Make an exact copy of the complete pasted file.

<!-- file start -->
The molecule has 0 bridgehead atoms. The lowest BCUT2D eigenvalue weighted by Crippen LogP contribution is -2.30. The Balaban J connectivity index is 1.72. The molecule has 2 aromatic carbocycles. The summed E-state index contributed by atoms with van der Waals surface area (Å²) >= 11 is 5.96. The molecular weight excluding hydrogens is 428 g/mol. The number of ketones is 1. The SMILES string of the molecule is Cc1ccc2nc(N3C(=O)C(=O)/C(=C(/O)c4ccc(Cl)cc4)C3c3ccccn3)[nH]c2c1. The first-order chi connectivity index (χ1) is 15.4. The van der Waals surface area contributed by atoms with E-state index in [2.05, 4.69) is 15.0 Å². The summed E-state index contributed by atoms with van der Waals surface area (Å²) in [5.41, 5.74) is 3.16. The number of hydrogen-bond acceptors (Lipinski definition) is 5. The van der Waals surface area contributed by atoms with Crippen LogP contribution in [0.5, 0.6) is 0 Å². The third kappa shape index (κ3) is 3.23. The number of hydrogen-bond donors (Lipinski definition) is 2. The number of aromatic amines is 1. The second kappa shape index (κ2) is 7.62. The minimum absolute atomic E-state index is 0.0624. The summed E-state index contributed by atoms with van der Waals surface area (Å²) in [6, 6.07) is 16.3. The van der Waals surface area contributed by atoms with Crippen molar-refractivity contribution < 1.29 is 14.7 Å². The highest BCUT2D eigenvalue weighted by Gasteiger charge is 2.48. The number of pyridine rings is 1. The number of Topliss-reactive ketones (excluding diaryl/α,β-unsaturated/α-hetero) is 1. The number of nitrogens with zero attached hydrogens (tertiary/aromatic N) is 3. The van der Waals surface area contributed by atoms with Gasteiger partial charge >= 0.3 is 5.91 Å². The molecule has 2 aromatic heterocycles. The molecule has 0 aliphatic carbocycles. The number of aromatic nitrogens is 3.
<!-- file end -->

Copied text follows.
The molecule has 0 bridgehead atoms. The lowest BCUT2D eigenvalue weighted by Crippen LogP contribution is -2.30. The Balaban J connectivity index is 1.72. The molecule has 2 aromatic carbocycles. The summed E-state index contributed by atoms with van der Waals surface area (Å²) >= 11 is 5.96. The molecular weight excluding hydrogens is 428 g/mol. The number of ketones is 1. The SMILES string of the molecule is Cc1ccc2nc(N3C(=O)C(=O)/C(=C(/O)c4ccc(Cl)cc4)C3c3ccccn3)[nH]c2c1. The first-order chi connectivity index (χ1) is 15.4. The van der Waals surface area contributed by atoms with E-state index in [2.05, 4.69) is 15.0 Å². The summed E-state index contributed by atoms with van der Waals surface area (Å²) in [5.41, 5.74) is 3.16. The number of hydrogen-bond acceptors (Lipinski definition) is 5. The van der Waals surface area contributed by atoms with Crippen LogP contribution in [0.5, 0.6) is 0 Å². The third kappa shape index (κ3) is 3.23. The number of hydrogen-bond donors (Lipinski definition) is 2. The number of aromatic amines is 1. The second kappa shape index (κ2) is 7.62. The minimum absolute atomic E-state index is 0.0624. The summed E-state index contributed by atoms with van der Waals surface area (Å²) in [6, 6.07) is 16.3. The van der Waals surface area contributed by atoms with Crippen molar-refractivity contribution < 1.29 is 14.7 Å². The highest BCUT2D eigenvalue weighted by Gasteiger charge is 2.48. The number of pyridine rings is 1. The number of Topliss-reactive ketones (excluding diaryl/α,β-unsaturated/α-hetero) is 1. The number of nitrogens with zero attached hydrogens (tertiary/aromatic N) is 3. The van der Waals surface area contributed by atoms with Gasteiger partial charge >= 0.3 is 5.91 Å². The molecule has 2 aromatic heterocycles. The molecule has 0 aliphatic carbocycles. The number of aromatic nitrogens is 3.